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If Forest City tries "to give information as soon as we have it," why was last week's Construction Alert released more than two days late?

Here's a thought experiment: let's say your boss requires you, every two weeks, to produce and distribute a report on Monday morning describing what's going to happen in your office or on your job site over the next two weeks.

You do it on Monday morning, because that's what's required, right?

Except when there's a holiday. You can't come to work on Labor Day. So you send it out Tuesday, first thing.

That's not what happened last week. The two-week Atlantic Yards/Pacific Park Construction Update, dated weeks of Sept. 1 and Sept. 8, came out late Thursday morning 9/4/14, more than than two days after the next business day began. (It is prepared by Forest City Ratner and distributed by Empire State Development, the state agency overseeing/shepherding the project.)

At the Atlantic Yards Quality of Life Meeting Thursday 9/4/14, Forest City External Affairs VP Ashley Cotton stressed that the firm is about "being transparent, trying to give information as soon as we have it." (You can hear her below.)



"Of course, the two-week look ahead was late because of Labor Day weekend," Cotton continued, not too contritely. "We never seek to be late, except for a holiday, so we apologize for that.”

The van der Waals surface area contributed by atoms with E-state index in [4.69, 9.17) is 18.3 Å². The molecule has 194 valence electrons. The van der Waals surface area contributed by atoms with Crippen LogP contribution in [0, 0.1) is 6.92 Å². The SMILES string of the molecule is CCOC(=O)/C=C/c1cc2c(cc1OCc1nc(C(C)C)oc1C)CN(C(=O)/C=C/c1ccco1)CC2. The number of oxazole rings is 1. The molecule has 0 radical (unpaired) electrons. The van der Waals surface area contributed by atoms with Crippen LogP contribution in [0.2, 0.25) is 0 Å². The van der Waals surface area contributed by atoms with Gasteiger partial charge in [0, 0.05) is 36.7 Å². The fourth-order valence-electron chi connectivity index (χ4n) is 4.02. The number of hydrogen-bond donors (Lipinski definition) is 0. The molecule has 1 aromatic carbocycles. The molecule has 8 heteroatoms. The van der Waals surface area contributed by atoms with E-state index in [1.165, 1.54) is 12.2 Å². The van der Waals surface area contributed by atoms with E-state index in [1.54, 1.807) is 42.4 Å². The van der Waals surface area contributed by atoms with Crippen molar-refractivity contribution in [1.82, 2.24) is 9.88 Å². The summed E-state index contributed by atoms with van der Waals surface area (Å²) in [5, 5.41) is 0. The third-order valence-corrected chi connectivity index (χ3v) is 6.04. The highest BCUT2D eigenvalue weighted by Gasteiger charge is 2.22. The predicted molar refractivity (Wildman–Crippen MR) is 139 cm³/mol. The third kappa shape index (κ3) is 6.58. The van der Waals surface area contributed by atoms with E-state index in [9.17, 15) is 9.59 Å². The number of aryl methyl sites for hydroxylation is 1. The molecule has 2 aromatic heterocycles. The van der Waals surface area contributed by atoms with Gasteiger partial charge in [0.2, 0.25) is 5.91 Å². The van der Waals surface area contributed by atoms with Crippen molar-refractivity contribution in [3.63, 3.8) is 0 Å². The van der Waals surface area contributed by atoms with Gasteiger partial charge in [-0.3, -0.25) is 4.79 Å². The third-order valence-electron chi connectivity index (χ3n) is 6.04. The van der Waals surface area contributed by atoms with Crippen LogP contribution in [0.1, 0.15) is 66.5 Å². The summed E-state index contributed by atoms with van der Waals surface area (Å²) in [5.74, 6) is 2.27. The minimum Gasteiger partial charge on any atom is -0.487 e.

The whisper in the background is me exclaiming that it was three days late--though, actually, just two business days late.

In some offices, such a casual approach to a promised commitment might be a firing offense. In this case, there was no sanction, and almost no public criticism. Forest City and the state are in lockstep.

Might there be some time lag in the state's distribution once it gets the alerts from Forest City?

So I asked the state agency, "When did ESD get the look ahead and how long did it take to distribute?" I got this not-so-informative response: "The holiday slightly delayed the release of the schedule."

A missed opportunity for criticism and oversight

Some who might have criticized Forest City and the state are trying to look on the bright side.

At the meeting, Gib Veconi of the Prospect Heights Neighborhood Development Council and BrooklynSpeaks, periodically a powerful critic of the project, chose not to address the delay but to look at the bigger picture, the agreement signed in June that moves the deadline for affordable housing up ten years, to 2025, and sets up a new Atlantic Yards Community Development Corporation to monitor compliance with the project’s public commitments.

"We think this is the best platform to move forward on, to try to make the project accountable and responsive," he said.

He got a thank-you from Empire State Development's Marion Phillips III.

[Update: Note that Veconi points out that he was reacting to criticism of the CDC. True, but Veconi's general posture suggests a more friendly relationship with Forest City and the state.]

The new Community Development Corporation, with board members appointed by local elected officials (but mostly by the governor), should be an improvement, but it won't be up and running until December. 

As Cotton's statement and the ESD's explanation about the delay glaringly show, the project needs oversight right now. It's not like Forest City is pausing construction activities until December.

Part of a pattern

It's not unusual for the alerts to come late. This past June, an alert was distributed by ESD at 2:30 pm on a Tuesday. Such Tuesday releases are common. Sometimes they've come on Wednesday, two business days late, as was the case last week.

And sometimes there are Supplemental Alerts, with some announcing work that has already begun.

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